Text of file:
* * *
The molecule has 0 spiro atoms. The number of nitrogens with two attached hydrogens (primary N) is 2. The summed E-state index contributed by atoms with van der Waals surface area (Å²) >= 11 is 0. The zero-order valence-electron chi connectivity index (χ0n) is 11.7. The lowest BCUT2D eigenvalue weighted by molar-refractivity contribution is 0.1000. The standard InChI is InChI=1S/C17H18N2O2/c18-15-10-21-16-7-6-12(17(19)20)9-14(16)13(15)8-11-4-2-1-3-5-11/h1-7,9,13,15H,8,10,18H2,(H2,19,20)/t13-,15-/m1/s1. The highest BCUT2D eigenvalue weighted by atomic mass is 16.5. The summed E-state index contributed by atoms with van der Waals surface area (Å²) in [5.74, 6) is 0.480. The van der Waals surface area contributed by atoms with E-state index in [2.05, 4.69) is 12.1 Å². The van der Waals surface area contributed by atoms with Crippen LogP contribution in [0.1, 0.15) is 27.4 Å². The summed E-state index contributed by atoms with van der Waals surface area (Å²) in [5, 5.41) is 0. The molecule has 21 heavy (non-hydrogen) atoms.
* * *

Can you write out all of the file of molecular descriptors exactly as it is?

The molecule has 0 spiro atoms. The number of nitrogens with two attached hydrogens (primary N) is 2. The summed E-state index contributed by atoms with van der Waals surface area (Å²) >= 11 is 0. The zero-order valence-electron chi connectivity index (χ0n) is 11.7. The lowest BCUT2D eigenvalue weighted by molar-refractivity contribution is 0.1000. The standard InChI is InChI=1S/C17H18N2O2/c18-15-10-21-16-7-6-12(17(19)20)9-14(16)13(15)8-11-4-2-1-3-5-11/h1-7,9,13,15H,8,10,18H2,(H2,19,20)/t13-,15-/m1/s1. The highest BCUT2D eigenvalue weighted by atomic mass is 16.5. The summed E-state index contributed by atoms with van der Waals surface area (Å²) in [5.74, 6) is 0.480. The van der Waals surface area contributed by atoms with E-state index in [2.05, 4.69) is 12.1 Å². The van der Waals surface area contributed by atoms with Crippen LogP contribution in [0.1, 0.15) is 27.4 Å². The summed E-state index contributed by atoms with van der Waals surface area (Å²) in [5, 5.41) is 0. The molecule has 21 heavy (non-hydrogen) atoms.